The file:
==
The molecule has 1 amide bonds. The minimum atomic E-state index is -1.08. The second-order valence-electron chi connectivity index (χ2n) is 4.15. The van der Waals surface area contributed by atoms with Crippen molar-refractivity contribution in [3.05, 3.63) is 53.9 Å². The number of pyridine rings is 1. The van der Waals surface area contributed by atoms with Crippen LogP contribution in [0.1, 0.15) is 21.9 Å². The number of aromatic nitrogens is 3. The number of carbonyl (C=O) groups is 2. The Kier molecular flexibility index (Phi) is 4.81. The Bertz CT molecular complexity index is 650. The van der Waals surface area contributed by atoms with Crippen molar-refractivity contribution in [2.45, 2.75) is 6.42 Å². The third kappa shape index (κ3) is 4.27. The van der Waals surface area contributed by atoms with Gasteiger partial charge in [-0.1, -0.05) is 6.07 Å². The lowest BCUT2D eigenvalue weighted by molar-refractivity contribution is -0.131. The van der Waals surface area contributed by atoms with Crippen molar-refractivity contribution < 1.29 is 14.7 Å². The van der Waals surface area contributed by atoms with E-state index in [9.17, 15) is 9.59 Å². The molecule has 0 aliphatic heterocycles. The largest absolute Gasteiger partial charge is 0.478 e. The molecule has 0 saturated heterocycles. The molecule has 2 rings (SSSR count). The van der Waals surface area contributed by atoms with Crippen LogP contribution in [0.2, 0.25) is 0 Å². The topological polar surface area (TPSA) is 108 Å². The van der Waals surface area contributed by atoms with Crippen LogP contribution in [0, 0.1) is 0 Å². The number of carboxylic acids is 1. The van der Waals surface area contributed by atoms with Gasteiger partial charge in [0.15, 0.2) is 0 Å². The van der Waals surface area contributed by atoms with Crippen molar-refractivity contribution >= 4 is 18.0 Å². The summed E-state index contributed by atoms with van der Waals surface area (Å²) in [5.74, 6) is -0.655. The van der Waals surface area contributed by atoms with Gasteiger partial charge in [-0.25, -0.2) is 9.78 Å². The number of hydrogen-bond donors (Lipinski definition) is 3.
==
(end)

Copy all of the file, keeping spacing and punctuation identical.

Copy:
The molecule has 1 amide bonds. The minimum atomic E-state index is -1.08. The second-order valence-electron chi connectivity index (χ2n) is 4.15. The van der Waals surface area contributed by atoms with Crippen molar-refractivity contribution in [3.05, 3.63) is 53.9 Å². The number of pyridine rings is 1. The van der Waals surface area contributed by atoms with Crippen LogP contribution in [0.1, 0.15) is 21.9 Å². The number of aromatic nitrogens is 3. The number of carbonyl (C=O) groups is 2. The Kier molecular flexibility index (Phi) is 4.81. The Bertz CT molecular complexity index is 650. The van der Waals surface area contributed by atoms with Crippen molar-refractivity contribution in [2.45, 2.75) is 6.42 Å². The third kappa shape index (κ3) is 4.27. The van der Waals surface area contributed by atoms with Gasteiger partial charge in [-0.1, -0.05) is 6.07 Å². The lowest BCUT2D eigenvalue weighted by molar-refractivity contribution is -0.131. The van der Waals surface area contributed by atoms with Crippen molar-refractivity contribution < 1.29 is 14.7 Å². The van der Waals surface area contributed by atoms with E-state index in [9.17, 15) is 9.59 Å². The molecule has 0 aliphatic heterocycles. The largest absolute Gasteiger partial charge is 0.478 e. The molecule has 0 saturated heterocycles. The molecule has 2 rings (SSSR count). The van der Waals surface area contributed by atoms with Crippen LogP contribution in [0.2, 0.25) is 0 Å². The topological polar surface area (TPSA) is 108 Å². The van der Waals surface area contributed by atoms with Crippen LogP contribution in [0, 0.1) is 0 Å². The number of carboxylic acids is 1. The van der Waals surface area contributed by atoms with Gasteiger partial charge in [0.15, 0.2) is 0 Å². The van der Waals surface area contributed by atoms with Crippen molar-refractivity contribution >= 4 is 18.0 Å². The summed E-state index contributed by atoms with van der Waals surface area (Å²) in [5.74, 6) is -0.655. The van der Waals surface area contributed by atoms with Gasteiger partial charge in [-0.25, -0.2) is 9.78 Å². The number of hydrogen-bond donors (Lipinski definition) is 3.